Toor v. PNC Bank, N.A., No. 05-11-00012-CV
This action involved a deficiency claim by a Bank against several loan Guarantors. The loans at issue were undertaken to finance improvements on properties owned by a partnership in Collin County. After the partnership defaulted, the Bank exercised its right to sell the properties at non-judicial foreclosure sales, and then brought this action action against the Guarantors. Because the Guarantors had agreed in the original Guaranty Agreement to waive any defense of offset to the bank’s deficiciency claim, the trial court granted the Bank’s motion for summary judgment and awared the Bank the outstanding amounts due on each of the promissory notes. On appeal, the Guarantors argued that the right of offset provided for in section 51.003(c) of the property code cannot be contractually waived and, alternatively, that if such waiver were available they did not, in fact, waive the right of offset because the waiver provision did not contain the phrase “right of offset.” Relying on the reasoning in Moayedi, the Court of Appeals rejected both of the Guarantors’ arguments, finding that nothing in the property code prevents a guarantor from waiving his right to an offset in a guaranty agreement. Additionally, the Court found that the waiver language need not include the precise terms “right of offset” to constitute an effective waiver. Thus, the court upheld the trial court’s summary judgment decision.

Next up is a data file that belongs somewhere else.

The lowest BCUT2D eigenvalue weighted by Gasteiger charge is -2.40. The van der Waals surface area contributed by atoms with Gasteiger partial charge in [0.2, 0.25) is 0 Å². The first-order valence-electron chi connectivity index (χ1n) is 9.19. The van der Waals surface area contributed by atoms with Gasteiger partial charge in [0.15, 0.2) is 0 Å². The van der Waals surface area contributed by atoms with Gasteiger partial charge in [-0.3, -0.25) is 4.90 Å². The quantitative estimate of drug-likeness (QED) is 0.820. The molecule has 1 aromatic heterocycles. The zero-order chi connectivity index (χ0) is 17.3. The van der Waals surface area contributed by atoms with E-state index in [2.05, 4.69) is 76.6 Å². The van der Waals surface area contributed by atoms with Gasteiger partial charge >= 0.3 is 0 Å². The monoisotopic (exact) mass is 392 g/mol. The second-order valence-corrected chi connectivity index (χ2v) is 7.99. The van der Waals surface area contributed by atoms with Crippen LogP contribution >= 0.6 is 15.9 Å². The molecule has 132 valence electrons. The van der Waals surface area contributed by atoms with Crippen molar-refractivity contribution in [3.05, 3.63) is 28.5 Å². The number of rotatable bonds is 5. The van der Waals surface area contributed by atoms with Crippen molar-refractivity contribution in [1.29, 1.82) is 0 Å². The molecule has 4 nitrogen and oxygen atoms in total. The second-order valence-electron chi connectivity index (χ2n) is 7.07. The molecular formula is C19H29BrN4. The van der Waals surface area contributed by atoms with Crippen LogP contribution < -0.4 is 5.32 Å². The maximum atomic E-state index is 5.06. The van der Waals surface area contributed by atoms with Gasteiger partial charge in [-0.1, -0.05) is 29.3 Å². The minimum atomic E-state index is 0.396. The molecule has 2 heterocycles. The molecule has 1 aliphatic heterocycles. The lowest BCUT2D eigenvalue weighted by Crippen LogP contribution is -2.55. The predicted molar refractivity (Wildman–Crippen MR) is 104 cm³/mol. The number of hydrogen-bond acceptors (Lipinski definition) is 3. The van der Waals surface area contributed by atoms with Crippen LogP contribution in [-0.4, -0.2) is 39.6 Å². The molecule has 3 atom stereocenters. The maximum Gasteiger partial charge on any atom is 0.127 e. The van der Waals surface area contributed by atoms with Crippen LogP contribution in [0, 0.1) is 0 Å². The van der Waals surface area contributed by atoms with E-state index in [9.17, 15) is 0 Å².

King, et al. v. Park Cities Bank, No. 05-11-00593-CV
The court reversed a summary judgment in favor of a guarantor on his Property Code Chapter 51 offset defense against a creditor. Moayedi guaranteed a loan made by I-35 to Villages. I-35 sued Moayedi based upon his guaranty to recover the balance remaining on Villages’s promissory note after a Property Code section 51.003 foreclosure sale. Moayedi contended that he was entitled to offset the deficiency by the difference between the fair market value and the sale price pursuant to section 51.003(c). I-35 replied that Moayedi waived “any defense” in the guaranty, including the right of offset. After considering competing summary judgment motions, the trial court granted Moayedi’s and held that the right of offset pursuant to section 51.003(c) could not be waived by the general terms in the guaranty agreement.
The court of appeals reversed. First, it engaged in a thorough analysis of waiver and section 51.003(c)’s offset provision. It held that a section 51.003(c) offset is indeed a “defense” as the term was used in the guaranty. Next, the court analyzed the contract language and held that “any defense” included the section 51.003(c) offset defense. The court then looked at the guaranty as a whole, finding four other provisions supporting such a broad waiver. Finally, the court rejected the argument that a waiver of section 51.003(c) rights violates public policy, citing Texas’s strong policy in favor of freedom of contract and other courts that have held that Chapter 51 rights of offset may be contractually waived. Thus, the court reversed and rendered judgment in favor of I-35.
Interstate 35/Chisam Road, L.P. and Malachi Development Corporation v. Moayedi, No. 05-11-00209-CV